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'Gibson Girl' Crystal Radio
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Author:  Peter W. [ 08 Sep 2016, 07:10 ]
Post subject:  Re: 'Gibson Girl' Crystal Radio

Geek wrote:
I take it you've never built a FM colinear or J-pole? ;)


As it happens, several. But, primarily for transmitting purposes where antenna length, sections and orientation are critical. But the original statement still stands. If one cuts an antenna to the ideal proportions for the transmitted frequency, it will optimize reception on that frequency. But without amplification, the gain is limited such that "bigger" is not better.

Well.......... I should not write that as an absolute - if one has the means and space to do a full-wave optimization, there will be more gain, true. And that would be "Bigger" certainly. I have a 1/4-wave Dipole for cut for transmitting local FM stereo - and it does nicely, vertically oriented. Used as a receiving antenna (horizontal), it sucks in about anything at the low end of the band, and drops off seriously above about 94 uHz.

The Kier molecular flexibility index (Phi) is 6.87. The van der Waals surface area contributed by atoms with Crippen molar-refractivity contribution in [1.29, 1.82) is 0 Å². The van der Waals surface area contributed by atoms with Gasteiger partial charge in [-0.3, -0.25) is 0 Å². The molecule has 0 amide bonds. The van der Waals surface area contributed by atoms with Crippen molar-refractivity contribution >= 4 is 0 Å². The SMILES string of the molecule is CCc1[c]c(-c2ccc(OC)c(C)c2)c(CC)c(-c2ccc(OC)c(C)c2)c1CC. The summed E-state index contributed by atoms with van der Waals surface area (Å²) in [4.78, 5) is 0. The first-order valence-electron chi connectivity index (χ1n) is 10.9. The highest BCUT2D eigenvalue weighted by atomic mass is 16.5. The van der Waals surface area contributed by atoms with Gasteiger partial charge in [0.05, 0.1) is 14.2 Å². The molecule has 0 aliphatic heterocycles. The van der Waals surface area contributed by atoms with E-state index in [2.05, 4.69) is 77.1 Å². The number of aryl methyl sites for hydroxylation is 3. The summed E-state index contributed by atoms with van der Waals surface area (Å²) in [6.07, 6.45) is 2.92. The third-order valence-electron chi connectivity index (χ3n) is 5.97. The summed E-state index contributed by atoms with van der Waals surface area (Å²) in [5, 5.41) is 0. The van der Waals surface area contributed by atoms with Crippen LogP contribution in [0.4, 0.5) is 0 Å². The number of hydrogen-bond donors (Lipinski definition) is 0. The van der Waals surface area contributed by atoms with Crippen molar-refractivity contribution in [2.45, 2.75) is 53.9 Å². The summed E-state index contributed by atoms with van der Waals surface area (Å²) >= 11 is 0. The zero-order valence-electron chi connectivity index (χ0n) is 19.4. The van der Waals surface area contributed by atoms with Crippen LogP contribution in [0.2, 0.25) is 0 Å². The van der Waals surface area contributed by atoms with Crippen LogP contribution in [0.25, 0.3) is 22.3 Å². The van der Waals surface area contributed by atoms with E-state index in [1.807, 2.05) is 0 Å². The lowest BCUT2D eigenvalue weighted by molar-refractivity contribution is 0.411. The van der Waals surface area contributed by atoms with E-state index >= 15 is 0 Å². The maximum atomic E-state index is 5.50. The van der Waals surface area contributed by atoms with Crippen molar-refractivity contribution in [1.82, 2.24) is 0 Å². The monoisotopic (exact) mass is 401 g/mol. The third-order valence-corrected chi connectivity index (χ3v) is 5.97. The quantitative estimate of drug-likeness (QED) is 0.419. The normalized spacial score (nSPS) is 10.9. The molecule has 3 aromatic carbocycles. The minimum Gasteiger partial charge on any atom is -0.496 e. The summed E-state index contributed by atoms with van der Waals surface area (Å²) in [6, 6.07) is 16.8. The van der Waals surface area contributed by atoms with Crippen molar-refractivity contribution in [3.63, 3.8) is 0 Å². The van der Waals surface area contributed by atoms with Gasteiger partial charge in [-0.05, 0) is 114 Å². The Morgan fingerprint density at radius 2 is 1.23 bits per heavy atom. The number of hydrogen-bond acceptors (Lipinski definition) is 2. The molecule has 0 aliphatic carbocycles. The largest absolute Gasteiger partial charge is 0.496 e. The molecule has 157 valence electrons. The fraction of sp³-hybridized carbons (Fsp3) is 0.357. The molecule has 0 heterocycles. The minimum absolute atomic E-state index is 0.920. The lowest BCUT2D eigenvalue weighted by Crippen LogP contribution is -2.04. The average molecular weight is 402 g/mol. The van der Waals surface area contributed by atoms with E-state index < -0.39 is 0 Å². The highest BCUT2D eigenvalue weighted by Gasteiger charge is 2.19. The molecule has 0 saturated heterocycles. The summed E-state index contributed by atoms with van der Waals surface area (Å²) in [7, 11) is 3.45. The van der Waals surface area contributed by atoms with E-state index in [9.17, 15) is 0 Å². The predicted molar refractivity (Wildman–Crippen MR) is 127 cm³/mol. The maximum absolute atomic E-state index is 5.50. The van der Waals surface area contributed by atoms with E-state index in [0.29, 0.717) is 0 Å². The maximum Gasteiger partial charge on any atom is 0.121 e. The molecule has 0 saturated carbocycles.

Author:  Geek [ 08 Sep 2016, 13:25 ]
Post subject:  Re: 'Gibson Girl' Crystal Radio

When we did antenna research at Antares Antennas back in the 80's, there was a point of diminishing returns (6 sections), but given I did not state a length, makes me wonder how long you thought I was thinking.

As long as you have a resonant multiple with proper phasing, you will attain 50 ohms +/- j0 at resonance, with 45-degree ground planes (36 ohms otherwise). The bandwidth will depend on Q factor and will be reduced as the resonant length increases (acting like multiple resonators), so you have to use a multi section (many go off to a Yagi here), or increse the diameter of the conductor. Windloading soars here, but we did community broadcast antennas out of 6" copper, simply because as the bandplan chaged for the congested area, their "community license" demanded they have the ability to QSY. (they never had to).

This isn't transmitting though, but receiving. A little more leeway is available, as most receivers are anything BUT 50 ohms input. Resonance is resonance and as an avid FM DX'er, there's more to life than a dipole.


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